2LP on 1CD (Stereo)
## 1 - 12 "When In Spain" 1963 Columbia (2.5*)
Through the first half of the 1960s, Cliff Richard was recording at a furious rate, turning out material not only for a seemingly endless stream of new U.K. singles, EPs, albums, and soundtracks, but also for the foreign markets where his appeal was strongest. What makes this last category especially appealing is that he actually sang in the language in question - Germany, Spain, France, and Italy were all granted a number of exclusive recordings, with the first-named earning the equivalent of six full albums worth of material between 1960-74. This vast corpus has since been compiled onto the Bear Family box set On the Continent; less well-documented is the fact that a number of these recordings were also made available in the U.K. History, after all, insists that prior to the Beatles' Sergeant Pepper, artist's albums were essentially little more than random collections of songs. But Richard and producer Norrie Paramor had been scheming thematic - i.e. conceptual - albums since 1963, beginning with When in Spain. Recorded in Barcelona, When in Spain became Richard's seventh album (soundtracks and compilations notwithstanding) in late 1963, at a time when Merseybeat was ensuring that his domination of the U.K. pop charts was undergoing its most serious challenge yet. The fact that he did not rise to the challenge, however, only amplifies his untouchability. As far back as his second album, 1959's Cliff Sings, he had stated his intentions to rise above simple rock & roll; by the time of this album, he was ready to transcend pop altogether. Overlook the fact that the track listing is very much a beginner's guide to the genre, the kind of thing which turns up on TV-advertised Latin Lovers Greatest Hits-type albums, and it is a beautiful album. "Perfidia," with the Shadows in full flight behind him, an insistently percussive "Frenesi," and the flirtatious "Maria No Mas," all draw out some of his most majestic vocals, while the moments where he slips - a gently drifting, and clearly hesitant "Vaya Con Dios" - themselves possess a convincing fragility which only amplifies the album's overall appeal. The same can be said for Richard's occasionally suspect pronunciation, and the nagging suspicion that he might not be fully aware of what he's singing about. Several songs from this album would be reprised with English lyrics on the artist's next album, 1965's eponymous set. But it's a mark of When in Spain's naпve strengths that neither "Sway" nor "Kiss," "Magic Is the Moonlight" nor "Perfidia," could ever improve on their Spanish language siblings. Of course, line this album up against the originals of the songs it features and Richard's grand illusion promptly crumbles. He was banking, however, on the fact that nobody would ever need to do that - and you know what? He was right.
- Dave Thompson (All Music Guide)
## 13 - 24 "Kinda Latin" 1966 EMI-Columbia (4*)
The logical successor to the Spanish and Italian language albums which he had unleashed over the previous 12 months, Cliff Richard's 11th album eschewed the linguistic gymnastics which marred those collections, and concentrated on the moods alone - with stunning results. Handed a foreign language lyric sheet, he gives it his best, but rarely comes out on top. Left to his own English language devices, however, Richard's natural vocal powers can scarcely be faulted - even the most practiced rehearsal can sound like an ad lib, and it doesn't matter how many times you catch that chuckle at the end of "Blame It on the Bossa Nova," it still seems as natural as breathing. It's a terrific album, and no mistake. Of the three orchestras recruited to the cause, only one had proven ability at re-creating even a halfway authentic Latin beat. Bernard Ebbinghouse and company had been providing similar accompaniment for Richard as far back as 1961's Listen to Cliff, and their re-creation of "The Girl From Ipanema" wraps itself around a genuinely excited vocal to create a minor masterpiece. Equally fetching is the low-key shuffle which drifts behind "Quiet Night of Quiet Stars" and a positively tenderized "Our Day Will Come." Yet they are not the only stars of the show. Both Les Reed and Reg Guest acquit themselves with similar grace, even if Reed is also responsible for the album's one genuinely ghastly error, a ham-fisted rearrangement of Dylan's "Blowing in the Wind" which brings that song's inclusion even deeper into question that it originally was. But one cannot help but admire the same orchestra's plucky assault on "Concrete and Clay" - so plucky, in fact, that the horn parts seem convinced that they're auditioning for Herb Alpert, while the organ is dreaming of a job with Brian Auger. A mesmerizing mйlange. Having got it wrong once in the past, Cliff has another go at "Fly Me to the Moon," and, this time, he nails it - exuberant, excitable, everything, in fact, that the Love Is Forever version wasn't. "Quando Quando Quando" is even better; play it alongside the Cure's "Hot Hot" and you know precisely where Robert Smith got one of his best ideas from. Plus, that little growl right before the instrumental break is one of the sexiest noises Richars had made in years! It's fashionable to write off this artist's entire mid- to late-1960s output as the lost flailing of a pop star on the ropes - and some of it does fit that billing. Kinda Latin, however, isn't simply the exception to prove the rule. It is one of the most enjoyable - not to mention audacious - albums in his entire catalog. And if it's this much fun to listen to, imagine what it must have been like recording the thing. Quando!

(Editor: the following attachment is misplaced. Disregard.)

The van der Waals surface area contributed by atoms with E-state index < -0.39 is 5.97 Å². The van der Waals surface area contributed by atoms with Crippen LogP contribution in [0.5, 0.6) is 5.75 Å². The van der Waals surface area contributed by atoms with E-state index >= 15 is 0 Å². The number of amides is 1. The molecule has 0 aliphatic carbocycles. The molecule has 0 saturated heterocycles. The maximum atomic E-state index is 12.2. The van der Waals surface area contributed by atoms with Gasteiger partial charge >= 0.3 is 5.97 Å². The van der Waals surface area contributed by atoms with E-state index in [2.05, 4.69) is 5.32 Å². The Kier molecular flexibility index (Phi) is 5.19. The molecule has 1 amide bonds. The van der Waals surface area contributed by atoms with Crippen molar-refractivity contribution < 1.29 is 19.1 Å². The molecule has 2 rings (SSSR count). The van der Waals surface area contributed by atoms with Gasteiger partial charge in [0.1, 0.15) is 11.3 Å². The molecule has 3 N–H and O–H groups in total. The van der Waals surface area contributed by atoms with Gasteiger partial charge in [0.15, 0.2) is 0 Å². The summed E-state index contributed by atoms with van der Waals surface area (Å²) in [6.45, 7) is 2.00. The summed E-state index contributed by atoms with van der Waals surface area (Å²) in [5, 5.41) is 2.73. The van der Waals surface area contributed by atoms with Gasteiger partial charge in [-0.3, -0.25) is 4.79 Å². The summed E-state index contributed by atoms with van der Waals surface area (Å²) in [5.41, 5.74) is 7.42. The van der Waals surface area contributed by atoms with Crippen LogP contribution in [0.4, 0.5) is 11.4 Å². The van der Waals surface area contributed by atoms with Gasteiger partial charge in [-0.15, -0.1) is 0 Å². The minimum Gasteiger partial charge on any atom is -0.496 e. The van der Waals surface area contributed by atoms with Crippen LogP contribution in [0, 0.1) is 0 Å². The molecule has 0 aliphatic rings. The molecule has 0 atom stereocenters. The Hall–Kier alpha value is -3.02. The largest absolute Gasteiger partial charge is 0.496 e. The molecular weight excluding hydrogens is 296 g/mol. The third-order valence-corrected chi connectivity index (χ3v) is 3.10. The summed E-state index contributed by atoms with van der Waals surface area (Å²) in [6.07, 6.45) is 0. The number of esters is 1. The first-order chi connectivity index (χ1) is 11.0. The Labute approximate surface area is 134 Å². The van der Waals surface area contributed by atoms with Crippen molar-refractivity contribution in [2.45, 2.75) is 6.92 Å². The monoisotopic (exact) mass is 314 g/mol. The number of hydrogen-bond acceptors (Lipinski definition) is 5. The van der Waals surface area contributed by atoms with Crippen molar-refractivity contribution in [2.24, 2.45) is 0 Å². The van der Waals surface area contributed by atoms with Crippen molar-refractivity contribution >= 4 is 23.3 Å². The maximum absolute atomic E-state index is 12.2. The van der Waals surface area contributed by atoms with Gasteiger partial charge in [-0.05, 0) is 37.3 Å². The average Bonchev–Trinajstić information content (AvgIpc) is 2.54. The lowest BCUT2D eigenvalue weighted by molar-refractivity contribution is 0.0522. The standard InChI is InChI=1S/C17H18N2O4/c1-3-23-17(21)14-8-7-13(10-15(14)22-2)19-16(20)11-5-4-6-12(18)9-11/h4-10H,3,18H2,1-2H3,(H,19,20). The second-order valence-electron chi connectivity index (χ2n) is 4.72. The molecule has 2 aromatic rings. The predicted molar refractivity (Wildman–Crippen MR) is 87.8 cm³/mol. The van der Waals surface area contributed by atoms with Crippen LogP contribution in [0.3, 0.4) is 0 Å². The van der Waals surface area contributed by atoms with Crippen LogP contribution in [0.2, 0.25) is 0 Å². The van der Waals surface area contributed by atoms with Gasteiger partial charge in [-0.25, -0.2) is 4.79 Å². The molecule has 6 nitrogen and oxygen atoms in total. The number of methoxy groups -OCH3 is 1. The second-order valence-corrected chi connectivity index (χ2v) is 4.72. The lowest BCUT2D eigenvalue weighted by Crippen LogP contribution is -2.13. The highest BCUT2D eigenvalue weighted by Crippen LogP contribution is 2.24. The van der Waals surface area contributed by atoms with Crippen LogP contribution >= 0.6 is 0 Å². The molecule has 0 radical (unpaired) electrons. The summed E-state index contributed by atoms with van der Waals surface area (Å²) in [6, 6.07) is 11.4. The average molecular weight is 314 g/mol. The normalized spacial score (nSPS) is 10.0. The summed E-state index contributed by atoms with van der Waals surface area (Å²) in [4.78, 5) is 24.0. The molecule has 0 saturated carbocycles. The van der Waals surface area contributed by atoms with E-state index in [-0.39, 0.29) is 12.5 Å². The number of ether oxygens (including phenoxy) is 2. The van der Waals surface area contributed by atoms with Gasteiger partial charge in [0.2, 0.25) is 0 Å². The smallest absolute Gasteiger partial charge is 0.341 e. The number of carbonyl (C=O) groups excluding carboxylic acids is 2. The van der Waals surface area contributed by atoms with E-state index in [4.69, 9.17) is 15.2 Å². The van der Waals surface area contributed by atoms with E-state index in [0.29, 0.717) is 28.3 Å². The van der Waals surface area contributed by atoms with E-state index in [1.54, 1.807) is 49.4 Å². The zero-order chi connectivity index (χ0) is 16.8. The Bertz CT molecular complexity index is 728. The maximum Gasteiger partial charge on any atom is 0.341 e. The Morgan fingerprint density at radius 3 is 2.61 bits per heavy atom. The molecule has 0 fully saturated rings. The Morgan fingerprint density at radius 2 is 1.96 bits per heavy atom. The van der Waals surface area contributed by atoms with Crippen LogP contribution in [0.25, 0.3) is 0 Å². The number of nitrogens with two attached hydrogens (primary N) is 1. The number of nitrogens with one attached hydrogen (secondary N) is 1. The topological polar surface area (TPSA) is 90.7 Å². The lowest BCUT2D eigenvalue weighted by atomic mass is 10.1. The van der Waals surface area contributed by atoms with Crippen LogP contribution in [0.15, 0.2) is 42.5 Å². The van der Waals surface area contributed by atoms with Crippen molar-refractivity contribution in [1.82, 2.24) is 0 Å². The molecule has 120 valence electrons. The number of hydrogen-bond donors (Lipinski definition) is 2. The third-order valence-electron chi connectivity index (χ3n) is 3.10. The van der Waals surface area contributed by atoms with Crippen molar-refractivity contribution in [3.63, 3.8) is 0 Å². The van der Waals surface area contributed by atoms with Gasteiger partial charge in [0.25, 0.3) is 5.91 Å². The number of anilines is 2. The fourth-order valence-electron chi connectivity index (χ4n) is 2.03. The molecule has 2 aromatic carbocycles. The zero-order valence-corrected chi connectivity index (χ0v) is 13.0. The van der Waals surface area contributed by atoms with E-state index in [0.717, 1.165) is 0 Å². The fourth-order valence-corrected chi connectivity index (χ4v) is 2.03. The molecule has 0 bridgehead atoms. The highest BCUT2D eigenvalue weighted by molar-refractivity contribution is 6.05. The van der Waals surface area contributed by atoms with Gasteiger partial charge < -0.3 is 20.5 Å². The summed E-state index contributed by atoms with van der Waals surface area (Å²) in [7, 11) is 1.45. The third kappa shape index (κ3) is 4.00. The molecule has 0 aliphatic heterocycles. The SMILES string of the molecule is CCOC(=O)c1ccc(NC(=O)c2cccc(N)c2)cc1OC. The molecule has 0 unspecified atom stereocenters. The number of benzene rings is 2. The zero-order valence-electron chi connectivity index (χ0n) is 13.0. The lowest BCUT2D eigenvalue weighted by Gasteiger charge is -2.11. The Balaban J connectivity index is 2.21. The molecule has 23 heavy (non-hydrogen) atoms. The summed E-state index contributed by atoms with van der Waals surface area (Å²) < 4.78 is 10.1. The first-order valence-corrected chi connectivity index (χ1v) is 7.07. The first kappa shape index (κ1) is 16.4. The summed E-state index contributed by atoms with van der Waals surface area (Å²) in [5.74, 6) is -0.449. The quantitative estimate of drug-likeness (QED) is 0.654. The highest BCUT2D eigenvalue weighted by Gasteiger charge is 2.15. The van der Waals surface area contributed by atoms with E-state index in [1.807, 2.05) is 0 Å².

- Dave Thompson (All Music Guide)